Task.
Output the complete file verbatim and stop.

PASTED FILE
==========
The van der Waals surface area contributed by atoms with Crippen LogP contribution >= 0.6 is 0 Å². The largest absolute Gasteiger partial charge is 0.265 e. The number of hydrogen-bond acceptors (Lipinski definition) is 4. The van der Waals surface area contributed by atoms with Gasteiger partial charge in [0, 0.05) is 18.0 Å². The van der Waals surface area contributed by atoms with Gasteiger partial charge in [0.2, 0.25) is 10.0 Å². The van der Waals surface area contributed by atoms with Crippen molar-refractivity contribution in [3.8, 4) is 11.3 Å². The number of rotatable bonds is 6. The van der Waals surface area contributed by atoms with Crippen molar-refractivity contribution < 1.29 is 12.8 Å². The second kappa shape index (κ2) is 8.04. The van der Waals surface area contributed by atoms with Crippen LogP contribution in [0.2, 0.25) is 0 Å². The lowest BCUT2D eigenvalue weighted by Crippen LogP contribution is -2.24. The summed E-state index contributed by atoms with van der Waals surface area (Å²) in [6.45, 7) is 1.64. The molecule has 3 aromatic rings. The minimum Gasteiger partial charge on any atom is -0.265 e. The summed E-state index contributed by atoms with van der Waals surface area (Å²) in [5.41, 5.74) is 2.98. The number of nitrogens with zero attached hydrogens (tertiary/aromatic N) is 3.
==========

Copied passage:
The van der Waals surface area contributed by atoms with Crippen LogP contribution >= 0.6 is 0 Å². The largest absolute Gasteiger partial charge is 0.265 e. The number of hydrogen-bond acceptors (Lipinski definition) is 4. The van der Waals surface area contributed by atoms with Gasteiger partial charge in [0, 0.05) is 18.0 Å². The van der Waals surface area contributed by atoms with Gasteiger partial charge in [0.2, 0.25) is 10.0 Å². The van der Waals surface area contributed by atoms with Crippen molar-refractivity contribution in [3.8, 4) is 11.3 Å². The number of rotatable bonds is 6. The van der Waals surface area contributed by atoms with Crippen molar-refractivity contribution < 1.29 is 12.8 Å². The second kappa shape index (κ2) is 8.04. The van der Waals surface area contributed by atoms with Crippen LogP contribution in [0.2, 0.25) is 0 Å². The lowest BCUT2D eigenvalue weighted by Crippen LogP contribution is -2.24. The summed E-state index contributed by atoms with van der Waals surface area (Å²) in [6.45, 7) is 1.64. The molecule has 3 aromatic rings. The minimum Gasteiger partial charge on any atom is -0.265 e. The summed E-state index contributed by atoms with van der Waals surface area (Å²) in [5.41, 5.74) is 2.98. The number of nitrogens with zero attached hydrogens (tertiary/aromatic N) is 3.